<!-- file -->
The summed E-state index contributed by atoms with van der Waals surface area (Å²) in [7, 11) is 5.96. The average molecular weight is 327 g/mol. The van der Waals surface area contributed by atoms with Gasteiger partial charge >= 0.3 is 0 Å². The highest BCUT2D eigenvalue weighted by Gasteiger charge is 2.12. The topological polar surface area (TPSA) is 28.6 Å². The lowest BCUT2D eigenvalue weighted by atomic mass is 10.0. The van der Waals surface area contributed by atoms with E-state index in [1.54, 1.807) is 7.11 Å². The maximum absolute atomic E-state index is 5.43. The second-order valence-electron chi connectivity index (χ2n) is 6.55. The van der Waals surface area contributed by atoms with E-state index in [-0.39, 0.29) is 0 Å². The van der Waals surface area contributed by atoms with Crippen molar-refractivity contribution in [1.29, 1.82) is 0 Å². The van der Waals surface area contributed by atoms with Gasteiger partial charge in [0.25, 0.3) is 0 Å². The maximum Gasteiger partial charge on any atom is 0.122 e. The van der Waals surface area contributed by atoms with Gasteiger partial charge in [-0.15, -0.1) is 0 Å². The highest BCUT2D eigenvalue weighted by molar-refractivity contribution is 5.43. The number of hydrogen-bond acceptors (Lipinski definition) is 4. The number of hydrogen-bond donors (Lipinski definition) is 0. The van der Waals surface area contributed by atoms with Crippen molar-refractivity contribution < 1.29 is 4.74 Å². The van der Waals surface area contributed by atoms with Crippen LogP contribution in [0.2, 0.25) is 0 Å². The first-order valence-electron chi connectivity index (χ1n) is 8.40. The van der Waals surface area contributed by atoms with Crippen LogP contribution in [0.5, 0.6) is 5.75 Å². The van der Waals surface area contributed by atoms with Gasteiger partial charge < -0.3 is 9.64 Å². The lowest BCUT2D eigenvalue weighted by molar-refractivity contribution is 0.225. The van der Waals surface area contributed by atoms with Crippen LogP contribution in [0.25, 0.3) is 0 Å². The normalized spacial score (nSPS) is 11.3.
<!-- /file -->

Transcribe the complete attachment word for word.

The summed E-state index contributed by atoms with van der Waals surface area (Å²) in [7, 11) is 5.96. The average molecular weight is 327 g/mol. The van der Waals surface area contributed by atoms with Gasteiger partial charge >= 0.3 is 0 Å². The highest BCUT2D eigenvalue weighted by Gasteiger charge is 2.12. The topological polar surface area (TPSA) is 28.6 Å². The lowest BCUT2D eigenvalue weighted by atomic mass is 10.0. The van der Waals surface area contributed by atoms with E-state index in [1.54, 1.807) is 7.11 Å². The maximum absolute atomic E-state index is 5.43. The second-order valence-electron chi connectivity index (χ2n) is 6.55. The van der Waals surface area contributed by atoms with E-state index in [-0.39, 0.29) is 0 Å². The van der Waals surface area contributed by atoms with Crippen molar-refractivity contribution in [1.29, 1.82) is 0 Å². The van der Waals surface area contributed by atoms with Gasteiger partial charge in [0.25, 0.3) is 0 Å². The maximum Gasteiger partial charge on any atom is 0.122 e. The van der Waals surface area contributed by atoms with Gasteiger partial charge in [-0.15, -0.1) is 0 Å². The highest BCUT2D eigenvalue weighted by molar-refractivity contribution is 5.43. The number of hydrogen-bond acceptors (Lipinski definition) is 4. The number of hydrogen-bond donors (Lipinski definition) is 0. The van der Waals surface area contributed by atoms with Crippen molar-refractivity contribution < 1.29 is 4.74 Å². The van der Waals surface area contributed by atoms with Crippen LogP contribution in [0.2, 0.25) is 0 Å². The first-order valence-electron chi connectivity index (χ1n) is 8.40. The van der Waals surface area contributed by atoms with Crippen LogP contribution in [0.5, 0.6) is 5.75 Å². The van der Waals surface area contributed by atoms with Gasteiger partial charge < -0.3 is 9.64 Å². The lowest BCUT2D eigenvalue weighted by molar-refractivity contribution is 0.225. The van der Waals surface area contributed by atoms with Crippen LogP contribution in [0.25, 0.3) is 0 Å². The normalized spacial score (nSPS) is 11.3.